I've been following this case since it came to the fore some time ago, and have a friend at Nottingham Univ who keeps me informed of developments. The gist of the matter running on for so long is that the Univ over-reacted and abdicated their academic responsibility by handing the matter over to the Police, who also over-reacted, then when it was discovered that there was no actual case to answer, couldn't bring themselves (either of them) to admit that there'd been a mistake. Shamefully, habeas corpus seemed to be asleep at the time.

But, as has been noted several times already in the UK media

http://www.ukwatch.net/article/rushing_to_nottingham039s_defence

if the two concerned didn't have brown skin and Middle-Eastern sounding names, no-one would have batted an eyelid as the material was perfectly legitimate and being used for appropriate research purposes. The non-issue of Yezza's immigration status in the UK was cynically used by the authorities to *muddy the waters* as the University were fully aware of his staus as was later confirmed. The real issue here is not one of terrorism or its prevention, but of quasi-institutionalised racism, and personal and professional freedom. Having said that. at least neither of them had a pistol emptied in the back of their heads whilst on their way to work....

A very shameful reflection on the current state of affairs in Nu-Labor's gulag island.

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Anonymous Coward

heh

I for one welcome our book burning overlords!

Now excuse me it'll take me a while to get into these boots.

@JohnG

Fear not your perfectly reasonable and seamingly sensible logic shall continue to see our nation go down the road of xenophobic hate and ineffectual restriction of intellectual freedom and interest. As those things just serve to fuel the hate, and extend it. Soon the Governments of the west wont just have Islamic Jihadists to fear, but intellectuals and free thinkers too. When pushed into a corner any person can commit acts thought impossible.

No one in this nation (or any free and just society) should ever go to prison unless it can be proved beyond any reasonable doubt that they commited or intended to commit a crime, and there should be harsh punishments for those who bring frivilous charges on the innocent.

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Stop

Before all those sitting too high on their morale horses to see the ground get going....

When it was brought to the Police's attention by the Uni, it was the fact that Mr Yezza was the one downloading the material - someone who DID NOT have a reason to be doing so. As soon as it became clear that that the material had been downloaded at the request of Nr Sabir, who DID have a reason to download it, the case was closed. The subsequent investigation of Mr Yezza for immigration issues is completely separate, and the vague and libelous linking of the two is just blatent opportunism by the liberal-minded, desperate to find something so they can scream their second favourite accusation("Racist!") seeing as they have a real problem formulating a reasoned argument against "The Man". Should this be shown to be as empty an accusation as their usual bleating, I'm sure Mr Ozimek will fall back on the liberal's number one favourite bleat - "Fascist!"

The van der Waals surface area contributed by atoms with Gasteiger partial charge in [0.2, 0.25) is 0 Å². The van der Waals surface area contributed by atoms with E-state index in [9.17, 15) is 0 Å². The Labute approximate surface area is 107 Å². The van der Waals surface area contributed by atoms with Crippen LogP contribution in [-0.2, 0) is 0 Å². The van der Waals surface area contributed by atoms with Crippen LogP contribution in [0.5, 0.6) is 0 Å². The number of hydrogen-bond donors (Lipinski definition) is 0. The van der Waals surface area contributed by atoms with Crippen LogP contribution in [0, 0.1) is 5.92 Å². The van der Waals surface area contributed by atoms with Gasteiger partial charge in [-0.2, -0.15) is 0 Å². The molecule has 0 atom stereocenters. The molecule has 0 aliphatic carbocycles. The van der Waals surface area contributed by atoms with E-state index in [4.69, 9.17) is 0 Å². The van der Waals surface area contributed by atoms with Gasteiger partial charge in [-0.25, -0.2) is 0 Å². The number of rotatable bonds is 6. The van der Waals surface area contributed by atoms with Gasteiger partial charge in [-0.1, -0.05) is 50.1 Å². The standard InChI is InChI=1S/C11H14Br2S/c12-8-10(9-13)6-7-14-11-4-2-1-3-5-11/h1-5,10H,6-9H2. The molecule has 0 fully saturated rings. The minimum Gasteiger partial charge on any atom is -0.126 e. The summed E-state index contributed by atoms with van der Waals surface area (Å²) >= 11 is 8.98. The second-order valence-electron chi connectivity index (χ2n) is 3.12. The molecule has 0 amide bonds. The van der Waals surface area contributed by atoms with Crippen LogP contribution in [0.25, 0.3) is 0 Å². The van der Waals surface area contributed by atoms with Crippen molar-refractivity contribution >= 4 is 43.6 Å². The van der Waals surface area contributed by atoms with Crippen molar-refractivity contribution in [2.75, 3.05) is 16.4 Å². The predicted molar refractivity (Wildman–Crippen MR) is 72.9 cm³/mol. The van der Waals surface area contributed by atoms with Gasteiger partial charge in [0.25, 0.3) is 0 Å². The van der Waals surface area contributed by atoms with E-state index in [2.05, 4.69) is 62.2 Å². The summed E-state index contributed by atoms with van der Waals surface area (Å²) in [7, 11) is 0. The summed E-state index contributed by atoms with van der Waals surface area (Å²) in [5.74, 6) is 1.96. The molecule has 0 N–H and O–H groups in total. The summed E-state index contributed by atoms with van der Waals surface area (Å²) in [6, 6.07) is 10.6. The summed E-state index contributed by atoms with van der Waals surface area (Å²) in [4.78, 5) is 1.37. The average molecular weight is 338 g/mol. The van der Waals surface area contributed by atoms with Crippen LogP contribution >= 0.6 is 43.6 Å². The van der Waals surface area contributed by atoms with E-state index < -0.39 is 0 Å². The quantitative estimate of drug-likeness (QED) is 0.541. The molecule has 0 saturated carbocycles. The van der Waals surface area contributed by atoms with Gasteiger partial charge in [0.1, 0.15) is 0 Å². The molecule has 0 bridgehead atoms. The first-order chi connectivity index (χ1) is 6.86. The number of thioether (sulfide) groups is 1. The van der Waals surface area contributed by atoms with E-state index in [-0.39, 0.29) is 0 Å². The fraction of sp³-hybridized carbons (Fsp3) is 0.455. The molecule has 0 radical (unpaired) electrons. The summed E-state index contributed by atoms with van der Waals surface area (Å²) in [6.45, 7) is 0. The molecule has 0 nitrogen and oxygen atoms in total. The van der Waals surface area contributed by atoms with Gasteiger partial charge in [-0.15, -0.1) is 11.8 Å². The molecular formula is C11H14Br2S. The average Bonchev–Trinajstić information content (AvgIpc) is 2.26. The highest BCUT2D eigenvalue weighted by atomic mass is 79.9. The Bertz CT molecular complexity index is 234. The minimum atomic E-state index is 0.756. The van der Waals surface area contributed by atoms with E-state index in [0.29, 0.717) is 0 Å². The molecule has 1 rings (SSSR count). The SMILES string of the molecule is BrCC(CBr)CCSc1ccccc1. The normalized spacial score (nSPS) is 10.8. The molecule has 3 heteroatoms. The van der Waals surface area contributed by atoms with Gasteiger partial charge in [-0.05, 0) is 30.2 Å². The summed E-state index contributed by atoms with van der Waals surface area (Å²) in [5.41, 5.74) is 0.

So, let's not waste too much time on Mr Ozimek's bleating, let's just focus on one or two of his more farcial statements in order to show his weak train of (group)thought.

"....First, the law: If you possess dodgy material, it is for you to explain why...." And why not? If the Police find you carrying a gun or an explosive device, would you expect them to say "well, that's OK, we have to first prove you mean to shoot/blow-up someone"? No, it is simply illegal. Likewise, the law states that it is illegal to be in ownership of certain prohibited materials UNLESS you have a valid reason such as academic research. Mr Yezza did not have such a reason until it was explained he was merely fulfilling the request of someone who DID have such a valid reason. UK laws are largely set by the UK government, so if you don't like the law then please feel free to vote for which ever lunatic fringe group you think will give you the anarchic rights you wish for, just don't expect the rest of us to. We're a little more capable of realising a balance needs to be struck, and at the moment the balance seems quote fine to the majority, despite Mr Ozimek's alarmist bleating.

"....What the Police appear to be saying is that you can be given the all-clear as a bona fide researcher of terror material in the morning – then re-arrested the same evening for the same offence. Surely not, one might think, but that possibility is within the bounds of the Law...." It is also quite possible the Police could investigate someone for drug-smuggling, prostitution, fraud or any one of a dozen illegal activities without proof beforehand, that is the reason for the investigation, to find evidence. And whilst the Police may decide not to pursue an arrest in the morning for any of those said crimes, should new evidence or the significance of evidence found in the morning lead to a re-think, they can also turn around and arrest for the same illegal activity in the afternoon. Mr Ozimek's wild accusation is that the Police will do this on some whim, no doubt driven in his eyes by their "blatent racism/fascism". Excuse me, but I think someone here is being a bit prejudiced, and so far it's not the Police. Oh, and I do not deny being prejudiced against the liberal-minded as I find their idiocy irritating.